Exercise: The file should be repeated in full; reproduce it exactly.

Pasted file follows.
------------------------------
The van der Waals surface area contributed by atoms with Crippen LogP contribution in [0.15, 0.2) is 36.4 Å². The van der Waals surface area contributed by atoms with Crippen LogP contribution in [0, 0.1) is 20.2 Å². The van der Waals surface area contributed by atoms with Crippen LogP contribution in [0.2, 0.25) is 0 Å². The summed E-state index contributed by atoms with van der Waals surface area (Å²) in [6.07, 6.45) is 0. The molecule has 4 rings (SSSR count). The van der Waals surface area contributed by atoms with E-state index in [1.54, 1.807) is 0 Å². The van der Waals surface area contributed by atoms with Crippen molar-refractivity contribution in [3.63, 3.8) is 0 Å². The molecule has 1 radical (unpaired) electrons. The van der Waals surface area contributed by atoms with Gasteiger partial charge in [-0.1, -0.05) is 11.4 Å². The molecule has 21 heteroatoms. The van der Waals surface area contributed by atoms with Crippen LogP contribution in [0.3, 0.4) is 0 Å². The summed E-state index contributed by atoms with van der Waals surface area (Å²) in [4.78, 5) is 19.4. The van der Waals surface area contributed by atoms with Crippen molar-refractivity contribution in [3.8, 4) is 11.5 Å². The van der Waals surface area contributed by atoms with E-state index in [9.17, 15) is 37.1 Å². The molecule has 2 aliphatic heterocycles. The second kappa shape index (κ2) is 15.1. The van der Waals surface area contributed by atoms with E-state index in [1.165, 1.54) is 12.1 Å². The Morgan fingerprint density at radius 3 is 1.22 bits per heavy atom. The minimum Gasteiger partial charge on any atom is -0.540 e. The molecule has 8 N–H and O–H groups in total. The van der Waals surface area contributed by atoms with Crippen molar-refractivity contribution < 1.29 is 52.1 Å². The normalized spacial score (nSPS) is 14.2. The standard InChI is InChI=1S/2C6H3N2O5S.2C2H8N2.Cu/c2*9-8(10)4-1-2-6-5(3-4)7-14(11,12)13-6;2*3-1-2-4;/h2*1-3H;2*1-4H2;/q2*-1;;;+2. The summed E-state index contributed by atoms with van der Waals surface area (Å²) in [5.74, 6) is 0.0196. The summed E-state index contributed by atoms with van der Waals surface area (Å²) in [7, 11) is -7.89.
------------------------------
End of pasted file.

The van der Waals surface area contributed by atoms with Crippen LogP contribution in [0.15, 0.2) is 36.4 Å². The van der Waals surface area contributed by atoms with Crippen LogP contribution in [0, 0.1) is 20.2 Å². The van der Waals surface area contributed by atoms with Crippen LogP contribution in [0.2, 0.25) is 0 Å². The summed E-state index contributed by atoms with van der Waals surface area (Å²) in [6.07, 6.45) is 0. The molecule has 4 rings (SSSR count). The van der Waals surface area contributed by atoms with E-state index in [1.54, 1.807) is 0 Å². The van der Waals surface area contributed by atoms with Crippen molar-refractivity contribution in [3.63, 3.8) is 0 Å². The molecule has 1 radical (unpaired) electrons. The van der Waals surface area contributed by atoms with Gasteiger partial charge in [-0.1, -0.05) is 11.4 Å². The molecule has 21 heteroatoms. The van der Waals surface area contributed by atoms with Crippen LogP contribution in [0.3, 0.4) is 0 Å². The summed E-state index contributed by atoms with van der Waals surface area (Å²) in [4.78, 5) is 19.4. The van der Waals surface area contributed by atoms with Crippen molar-refractivity contribution in [3.8, 4) is 11.5 Å². The van der Waals surface area contributed by atoms with E-state index in [9.17, 15) is 37.1 Å². The molecule has 2 aliphatic heterocycles. The second kappa shape index (κ2) is 15.1. The van der Waals surface area contributed by atoms with E-state index in [1.165, 1.54) is 12.1 Å². The Morgan fingerprint density at radius 3 is 1.22 bits per heavy atom. The minimum Gasteiger partial charge on any atom is -0.540 e. The molecule has 8 N–H and O–H groups in total. The van der Waals surface area contributed by atoms with Crippen molar-refractivity contribution < 1.29 is 52.1 Å². The normalized spacial score (nSPS) is 14.2. The standard InChI is InChI=1S/2C6H3N2O5S.2C2H8N2.Cu/c2*9-8(10)4-1-2-6-5(3-4)7-14(11,12)13-6;2*3-1-2-4;/h2*1-3H;2*1-4H2;/q2*-1;;;+2. The summed E-state index contributed by atoms with van der Waals surface area (Å²) in [5.74, 6) is 0.0196. The summed E-state index contributed by atoms with van der Waals surface area (Å²) in [7, 11) is -7.89.